This tip can be useful when looking at statements, such as witness or police statements for a death claim or claimant statements about the history of an event. It’s important to look at precisely what is said and not just assume the words used are the ones you anticipate because you’ve already started to form a view about the event. Our brains are very good at filling in gaps by referencing past experience and knowledge, but in claims management sometimes a written statement can provide a great deal of insight. So be careful to actually read the words that are written and not allow your brain to go ahead and populate the words you expect to see.
Tip #4: Communication
Buying or selling a house is all about “location, location, location,” but in claims management it’s “communication, communication, communication.” When we’re adjudicating claims, there are often multiple parties involved, and we need to bear in mind that different forms and styles of communication might work for some people and not others. For example, if you’re talking to an agent who is familiar with the product and policy, you can assume that person knows more than if you were talking to the insured. People will not have the same knowledge base or experience, so you need to tailor your communication accordingly. Speaking with people verbally, either face to face or on the phone, then following up with written communication is often the best approach, as you can confirm what was discussed, what was agreed to, and what the action points are.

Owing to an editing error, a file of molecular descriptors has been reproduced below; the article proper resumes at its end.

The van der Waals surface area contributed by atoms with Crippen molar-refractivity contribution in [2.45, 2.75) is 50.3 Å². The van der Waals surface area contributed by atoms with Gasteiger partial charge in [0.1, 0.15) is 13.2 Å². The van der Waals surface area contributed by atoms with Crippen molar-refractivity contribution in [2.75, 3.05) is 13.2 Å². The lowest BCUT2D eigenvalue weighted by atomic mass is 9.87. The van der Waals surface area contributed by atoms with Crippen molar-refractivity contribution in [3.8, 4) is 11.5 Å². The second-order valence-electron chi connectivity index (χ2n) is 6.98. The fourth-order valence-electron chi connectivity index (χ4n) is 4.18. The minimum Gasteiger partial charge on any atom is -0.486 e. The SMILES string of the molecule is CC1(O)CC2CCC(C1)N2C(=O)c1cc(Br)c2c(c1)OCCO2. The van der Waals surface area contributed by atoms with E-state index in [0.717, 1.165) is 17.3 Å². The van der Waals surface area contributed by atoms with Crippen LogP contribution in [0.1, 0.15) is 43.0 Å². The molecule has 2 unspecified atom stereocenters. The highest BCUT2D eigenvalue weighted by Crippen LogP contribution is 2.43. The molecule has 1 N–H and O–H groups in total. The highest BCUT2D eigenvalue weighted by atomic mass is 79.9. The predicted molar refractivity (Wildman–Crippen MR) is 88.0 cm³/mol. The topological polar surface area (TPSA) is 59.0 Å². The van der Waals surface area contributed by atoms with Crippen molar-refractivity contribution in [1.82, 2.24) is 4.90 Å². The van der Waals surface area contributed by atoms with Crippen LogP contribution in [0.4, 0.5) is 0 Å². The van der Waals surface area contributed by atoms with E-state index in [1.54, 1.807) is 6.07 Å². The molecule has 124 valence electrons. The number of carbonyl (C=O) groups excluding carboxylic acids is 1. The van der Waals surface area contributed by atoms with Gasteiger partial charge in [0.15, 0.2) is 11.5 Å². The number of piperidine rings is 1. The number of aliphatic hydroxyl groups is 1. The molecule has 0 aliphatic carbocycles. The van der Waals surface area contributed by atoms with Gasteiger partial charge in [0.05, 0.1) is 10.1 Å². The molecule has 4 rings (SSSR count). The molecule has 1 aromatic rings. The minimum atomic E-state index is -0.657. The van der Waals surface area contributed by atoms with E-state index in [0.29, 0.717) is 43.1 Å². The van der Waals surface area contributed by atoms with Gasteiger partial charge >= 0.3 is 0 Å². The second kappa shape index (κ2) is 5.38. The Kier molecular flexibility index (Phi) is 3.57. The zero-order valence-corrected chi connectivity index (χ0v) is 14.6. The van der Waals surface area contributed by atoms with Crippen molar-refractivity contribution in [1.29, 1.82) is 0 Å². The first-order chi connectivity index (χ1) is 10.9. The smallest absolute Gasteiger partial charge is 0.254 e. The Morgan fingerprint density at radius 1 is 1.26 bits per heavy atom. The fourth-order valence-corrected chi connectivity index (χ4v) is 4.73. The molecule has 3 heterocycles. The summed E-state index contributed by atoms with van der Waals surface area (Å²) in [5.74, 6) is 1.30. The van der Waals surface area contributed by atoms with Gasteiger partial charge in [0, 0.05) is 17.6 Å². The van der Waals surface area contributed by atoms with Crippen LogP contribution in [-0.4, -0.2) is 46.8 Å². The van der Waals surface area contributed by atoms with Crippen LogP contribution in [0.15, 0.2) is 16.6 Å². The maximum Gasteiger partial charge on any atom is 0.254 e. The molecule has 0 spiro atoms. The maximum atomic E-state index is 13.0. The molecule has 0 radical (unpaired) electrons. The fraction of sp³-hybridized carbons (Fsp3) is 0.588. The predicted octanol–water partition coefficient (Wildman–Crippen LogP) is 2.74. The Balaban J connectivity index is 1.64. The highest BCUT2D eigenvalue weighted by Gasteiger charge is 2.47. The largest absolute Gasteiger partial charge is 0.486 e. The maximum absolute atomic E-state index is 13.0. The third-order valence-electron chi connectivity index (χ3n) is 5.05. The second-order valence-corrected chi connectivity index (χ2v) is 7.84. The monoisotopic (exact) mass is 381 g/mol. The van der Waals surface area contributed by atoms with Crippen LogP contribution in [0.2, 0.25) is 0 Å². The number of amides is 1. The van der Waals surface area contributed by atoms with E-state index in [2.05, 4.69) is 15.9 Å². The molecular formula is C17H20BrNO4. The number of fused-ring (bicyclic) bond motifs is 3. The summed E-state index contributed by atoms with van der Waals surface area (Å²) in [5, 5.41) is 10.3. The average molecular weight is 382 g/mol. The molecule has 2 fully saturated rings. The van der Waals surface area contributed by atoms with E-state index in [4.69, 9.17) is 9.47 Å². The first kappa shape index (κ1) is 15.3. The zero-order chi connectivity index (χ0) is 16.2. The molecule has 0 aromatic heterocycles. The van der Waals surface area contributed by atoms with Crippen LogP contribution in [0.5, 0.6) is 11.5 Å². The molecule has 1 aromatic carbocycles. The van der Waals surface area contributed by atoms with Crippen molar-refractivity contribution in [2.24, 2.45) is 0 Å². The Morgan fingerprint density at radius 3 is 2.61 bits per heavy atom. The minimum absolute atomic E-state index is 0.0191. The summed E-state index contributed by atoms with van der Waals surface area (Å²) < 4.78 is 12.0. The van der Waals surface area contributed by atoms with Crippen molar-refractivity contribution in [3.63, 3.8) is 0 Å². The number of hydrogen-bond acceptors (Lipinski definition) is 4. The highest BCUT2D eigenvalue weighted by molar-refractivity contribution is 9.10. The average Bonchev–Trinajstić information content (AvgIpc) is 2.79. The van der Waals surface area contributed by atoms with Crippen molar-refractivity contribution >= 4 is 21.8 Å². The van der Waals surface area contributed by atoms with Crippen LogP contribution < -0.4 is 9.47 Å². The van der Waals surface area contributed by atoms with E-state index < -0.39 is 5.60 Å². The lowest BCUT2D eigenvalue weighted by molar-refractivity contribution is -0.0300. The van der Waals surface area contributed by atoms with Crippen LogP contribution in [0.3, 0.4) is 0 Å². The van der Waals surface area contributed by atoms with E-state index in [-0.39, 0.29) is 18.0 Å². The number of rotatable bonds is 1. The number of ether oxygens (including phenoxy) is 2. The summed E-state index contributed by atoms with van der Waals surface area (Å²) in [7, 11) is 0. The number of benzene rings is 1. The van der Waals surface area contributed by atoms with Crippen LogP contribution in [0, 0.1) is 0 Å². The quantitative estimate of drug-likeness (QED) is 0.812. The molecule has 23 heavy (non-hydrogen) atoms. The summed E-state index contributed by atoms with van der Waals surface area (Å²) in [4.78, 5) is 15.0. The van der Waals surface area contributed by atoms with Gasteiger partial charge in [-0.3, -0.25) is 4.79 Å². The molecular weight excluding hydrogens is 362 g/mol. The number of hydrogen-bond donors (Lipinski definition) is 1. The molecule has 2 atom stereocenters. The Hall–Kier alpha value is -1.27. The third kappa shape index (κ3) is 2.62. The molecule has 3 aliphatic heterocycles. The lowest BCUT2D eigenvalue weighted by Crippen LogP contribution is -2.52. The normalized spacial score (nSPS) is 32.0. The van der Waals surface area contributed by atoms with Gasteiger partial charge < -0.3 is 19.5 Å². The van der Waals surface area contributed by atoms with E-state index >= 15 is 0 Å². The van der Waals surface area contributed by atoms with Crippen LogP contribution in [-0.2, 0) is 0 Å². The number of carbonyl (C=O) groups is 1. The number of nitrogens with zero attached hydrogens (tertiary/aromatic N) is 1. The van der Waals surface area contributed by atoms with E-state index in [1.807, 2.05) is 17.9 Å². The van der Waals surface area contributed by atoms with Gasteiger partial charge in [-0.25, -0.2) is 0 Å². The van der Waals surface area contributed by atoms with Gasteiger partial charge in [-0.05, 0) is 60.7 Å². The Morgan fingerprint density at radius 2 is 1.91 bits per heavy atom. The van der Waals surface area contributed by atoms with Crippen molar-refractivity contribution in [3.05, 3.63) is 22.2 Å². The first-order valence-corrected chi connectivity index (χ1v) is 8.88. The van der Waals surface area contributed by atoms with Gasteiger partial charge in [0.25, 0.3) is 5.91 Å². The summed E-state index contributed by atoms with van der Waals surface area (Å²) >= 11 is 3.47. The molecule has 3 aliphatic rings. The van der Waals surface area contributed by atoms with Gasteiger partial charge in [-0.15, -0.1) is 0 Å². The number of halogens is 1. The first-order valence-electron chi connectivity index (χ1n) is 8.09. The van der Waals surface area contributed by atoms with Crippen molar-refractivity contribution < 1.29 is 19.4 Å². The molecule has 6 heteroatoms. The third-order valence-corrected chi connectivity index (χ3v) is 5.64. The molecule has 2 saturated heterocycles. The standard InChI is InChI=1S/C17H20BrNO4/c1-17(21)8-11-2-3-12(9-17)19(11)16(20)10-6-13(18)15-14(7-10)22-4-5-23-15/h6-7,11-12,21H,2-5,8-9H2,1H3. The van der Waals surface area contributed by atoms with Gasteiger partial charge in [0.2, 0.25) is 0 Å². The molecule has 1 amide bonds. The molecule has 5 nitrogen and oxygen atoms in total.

Tip #3: Does It Make Sense?
We often ask ourselves “Does it make sense?” at the point of reaching a claims decision. Consider the sequence of events, the way the claim was presented, the treatment, the impact, the ongoing effects. Has this formed a pattern you are familiar/satisfied with? Claims management is all about patterns, and the best claims adjudicators know how much information they need to get. You don’t have to have everything, but you need to have enough to understand the circumstances and how they relate to the policy. “Does it make sense?” is a key question to ask as we get to the end of the adjudication process.
Tip #2: Is There Any Other Benefit Definition That Might Be Met?
If the benefit that has been claimed does not meet the definition under the policy, then take a step back and consider whether there might be another benefit definition that could have been met. The insured or beneficiary who has submitted the claim may not be that familiar with the product and is unlikely to understand all the definitions. We are the experts on our products, so it’s important for us to make sure entitlement to another benefit is provided where appropriate.
Tip #1: Is It the Right Thing to Do?
This question is fundamental to claims management. When you come to your claims decision, when you’ve considered all the medical, legal, and circumstantial aspects, and when you've consulted with all of the experts, take a moment to ask yourself: "Is this the right thing to do?” It’s important that you can confidently answer this from a reputational point of view, but it's also worth bearing in mind that if the case goes to the regulator, ombudsman, or legal arena, you may have to explain why you reached the decision. You should always be comfortable and confident with the outcome.